Doubtless you’ve heard the argument. Australia is a small country in population, so reducing our emissions by moving to renewable energy won’t make any difference globally. Especially as China is still building new thermal power stations.
What are the facts?
Australia is one of the world’s highest greenhouse gas emitters, in total and per capita. We have the opportunity and responsibility to do far better but have so far ignored our obligations. If medium sized countries like Australia don’t play our part, the world won’t avert the major impacts of climate change.
Australians used to be known for a “fair go”. But not on climate. We are bludging on the world. China is doing better than Australia, but more is needed.
In this post I have used carbon dioxide emissions as a measure of greenhouse gas emissions. For an explanation why this choice, and which sources I have used, see this note.
Australia’s emissions in a global context
Australia emits about 1.1% of the world’s CO2 atmospheric CO2 emissions. At first sight, this seems insignificant. But there are several reasons why we should still be reducing these emissions.
Australia is the 15th highest emitter
The top 20 emitters are:
For Australia to be exempt from having to reduce emissions (as claimed), the minimum level for taking action would be set at 2%. If so, only 6 countries would be required to take action and only 60% of the world’s emissions would be addressed. This would put an even greater burden on those 6 countries (almost doubling their reductions, if that was possible). They would reasonably refuse to act unless others joined in.
Fairness & equity
Fairness requires that all people and all countries play a equitable part in reducing emissions and meeting the climate challenge. There are two ways in which equity might be measured.
1. Per capita emissions
Assessing emissions per capita and setting reductions accordingly means each country, regardless of size, would be required to reduce its per capita emissions to the “safe level”.
Per capita, Australia is the world’s 11th largest emitter, and the second highest of those on the above list – only Saudi Arabia is higher than Australia in both total and per capita emissions. Here are the per capita emissions for the top 15 per capita emitters and for the top 15 total emitters.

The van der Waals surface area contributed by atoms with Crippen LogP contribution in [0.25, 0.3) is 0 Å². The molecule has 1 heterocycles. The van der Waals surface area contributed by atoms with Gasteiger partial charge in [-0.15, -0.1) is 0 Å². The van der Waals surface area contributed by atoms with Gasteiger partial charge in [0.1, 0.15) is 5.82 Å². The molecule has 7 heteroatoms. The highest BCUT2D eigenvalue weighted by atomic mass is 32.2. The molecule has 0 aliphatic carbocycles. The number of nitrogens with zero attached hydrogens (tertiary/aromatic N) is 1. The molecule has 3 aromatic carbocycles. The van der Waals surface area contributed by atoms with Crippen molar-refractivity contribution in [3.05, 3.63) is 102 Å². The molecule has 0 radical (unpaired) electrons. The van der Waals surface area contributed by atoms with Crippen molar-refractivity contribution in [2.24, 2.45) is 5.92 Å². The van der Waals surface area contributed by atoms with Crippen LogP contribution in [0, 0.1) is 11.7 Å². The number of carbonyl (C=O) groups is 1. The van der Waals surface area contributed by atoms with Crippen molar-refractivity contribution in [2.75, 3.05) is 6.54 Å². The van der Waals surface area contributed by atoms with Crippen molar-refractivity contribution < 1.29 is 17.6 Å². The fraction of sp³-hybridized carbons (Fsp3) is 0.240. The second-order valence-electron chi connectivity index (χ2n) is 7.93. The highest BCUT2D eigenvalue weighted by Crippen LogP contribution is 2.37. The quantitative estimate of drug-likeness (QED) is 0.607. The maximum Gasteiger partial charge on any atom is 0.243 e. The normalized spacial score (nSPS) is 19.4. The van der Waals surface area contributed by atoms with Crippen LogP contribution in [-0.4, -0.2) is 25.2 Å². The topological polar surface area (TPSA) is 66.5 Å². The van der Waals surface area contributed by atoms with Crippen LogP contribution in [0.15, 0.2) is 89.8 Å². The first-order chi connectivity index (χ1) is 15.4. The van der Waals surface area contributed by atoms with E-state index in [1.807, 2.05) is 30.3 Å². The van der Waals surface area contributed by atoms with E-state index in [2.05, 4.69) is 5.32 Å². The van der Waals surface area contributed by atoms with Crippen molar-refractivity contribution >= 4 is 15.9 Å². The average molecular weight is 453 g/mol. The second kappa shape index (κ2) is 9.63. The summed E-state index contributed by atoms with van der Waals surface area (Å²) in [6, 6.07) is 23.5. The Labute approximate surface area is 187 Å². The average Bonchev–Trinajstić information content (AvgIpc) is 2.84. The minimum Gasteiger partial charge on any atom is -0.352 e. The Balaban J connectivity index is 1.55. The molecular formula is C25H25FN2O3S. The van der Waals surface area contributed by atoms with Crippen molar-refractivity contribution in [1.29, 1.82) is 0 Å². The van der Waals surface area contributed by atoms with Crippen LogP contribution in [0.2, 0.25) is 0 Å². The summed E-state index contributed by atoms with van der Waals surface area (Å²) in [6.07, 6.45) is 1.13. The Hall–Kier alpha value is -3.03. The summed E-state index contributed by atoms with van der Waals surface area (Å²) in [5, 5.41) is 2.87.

|4||Trinidad and Tobago||25.4|
|12||United Arab Emirates||15.2|
of worlds largest emitters
Thus it is clear that Australia is among the world’s worst CO2 emitters. If anything is to be done (and it must!), Australia should be among the first, not the among the worst!
If we take into account the populations of the countries who are emitting more than Australia, we can say that the average Australian is among the worst 1.2% of CO2 polluters in the entire world. We can and must do better!
2. Historical contribution to atmospheric CO2
Another way to look at this question is to see who has contributed most to increased atmospheric CO2 since the industrial revolution. Countries that have historically emitted more should arguably accept more responsibility to reduce emissions soon.
Here are the top 20 CO2 emitting countries since the industrial revolution.
Australia again contributes 1.1% of the total, Western countries like USA, Germany, UK, France and Spain move up the list, while China and India move down. It is easy to understand that western industrialised countries have been emitting high levels of CO2 for longer than the “newer” economies.
This again is an argument that Australia should clearly be part of emission reduction, indeed, leading it.
China’s place in emission reduction
At just over 1.4 billion, China is the world’s most populous country, just ahead of India. And it is modernising fast. That means it is the largest CO2 emitter, but emits far less per capita than more industrialised countries.
There are things to like and not to like about China’s performance on emission reduction.
Negatively, China is building many new thermal power stations, and its CO2 emissions are likely to keep rising for some years to come.
But on the positive side:
- China’s per capita emissions are lower than most industrialised countries.
- It has committed to net zero by 2060.
- It is the world’s leading installer of renewable energy generation.
- Renewable sources account for about 28% of China’s energy, more than Australia and in the middle of the range of all countries.
We can therefore say that China is not doing enough to reduce its emissions, but is a more responsible global citizen than Australia is.
If the world is going to effectively combat climate change, every country needs to play its part, beginning with those whose per capita emissions are highest and whose historical missions have been high. Australia is in that category, and should be doing much more than it is. If Australia and other smaller countries don’t play their part in emissions reduction, it won’t happen.
It would assist the world greatly if China reduced its CO2 emissions faster than is planned.
Carbon dioxide is the main greenhouse gas, but other gases suich as nitrous oxide and methane also contribute. I have chosen to use CO2 as a measure of greenhouse gases because it makes up the bulk of combined greenhouse gases, it gives similar country rankings, and much more data is available for CO2 than for combined greenhouse gases.
I have used two main sources, Our World in Data (OWD) and World Population Review (WPR) because they have been fact checked and found to be highly factual and only slightly biased (OWD) and mostly factual and least biased (WPR).
Photo: Eraring power station in NSW, Australias largest single thermal power station (CSIRO via Wikipedia).